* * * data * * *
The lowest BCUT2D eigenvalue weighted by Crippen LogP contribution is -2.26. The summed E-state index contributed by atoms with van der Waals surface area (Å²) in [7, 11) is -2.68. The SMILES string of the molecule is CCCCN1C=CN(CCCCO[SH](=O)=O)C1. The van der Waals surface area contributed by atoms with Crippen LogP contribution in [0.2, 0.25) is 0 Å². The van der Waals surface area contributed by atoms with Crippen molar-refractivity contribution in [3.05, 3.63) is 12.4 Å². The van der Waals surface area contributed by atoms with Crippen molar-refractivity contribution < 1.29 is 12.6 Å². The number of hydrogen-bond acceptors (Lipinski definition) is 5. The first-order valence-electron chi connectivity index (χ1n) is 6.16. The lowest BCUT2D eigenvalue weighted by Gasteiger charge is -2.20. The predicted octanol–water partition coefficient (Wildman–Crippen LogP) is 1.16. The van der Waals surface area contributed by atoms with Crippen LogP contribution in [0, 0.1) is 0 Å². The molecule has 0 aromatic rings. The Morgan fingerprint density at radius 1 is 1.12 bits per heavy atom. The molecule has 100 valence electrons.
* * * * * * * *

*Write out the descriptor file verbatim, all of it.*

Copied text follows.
The lowest BCUT2D eigenvalue weighted by Crippen LogP contribution is -2.26. The summed E-state index contributed by atoms with van der Waals surface area (Å²) in [7, 11) is -2.68. The SMILES string of the molecule is CCCCN1C=CN(CCCCO[SH](=O)=O)C1. The van der Waals surface area contributed by atoms with Crippen LogP contribution in [0.2, 0.25) is 0 Å². The van der Waals surface area contributed by atoms with Crippen molar-refractivity contribution in [3.05, 3.63) is 12.4 Å². The van der Waals surface area contributed by atoms with Crippen molar-refractivity contribution < 1.29 is 12.6 Å². The number of hydrogen-bond acceptors (Lipinski definition) is 5. The first-order valence-electron chi connectivity index (χ1n) is 6.16. The lowest BCUT2D eigenvalue weighted by Gasteiger charge is -2.20. The predicted octanol–water partition coefficient (Wildman–Crippen LogP) is 1.16. The van der Waals surface area contributed by atoms with Crippen LogP contribution in [0, 0.1) is 0 Å². The molecule has 0 aromatic rings. The Morgan fingerprint density at radius 1 is 1.12 bits per heavy atom. The molecule has 100 valence electrons.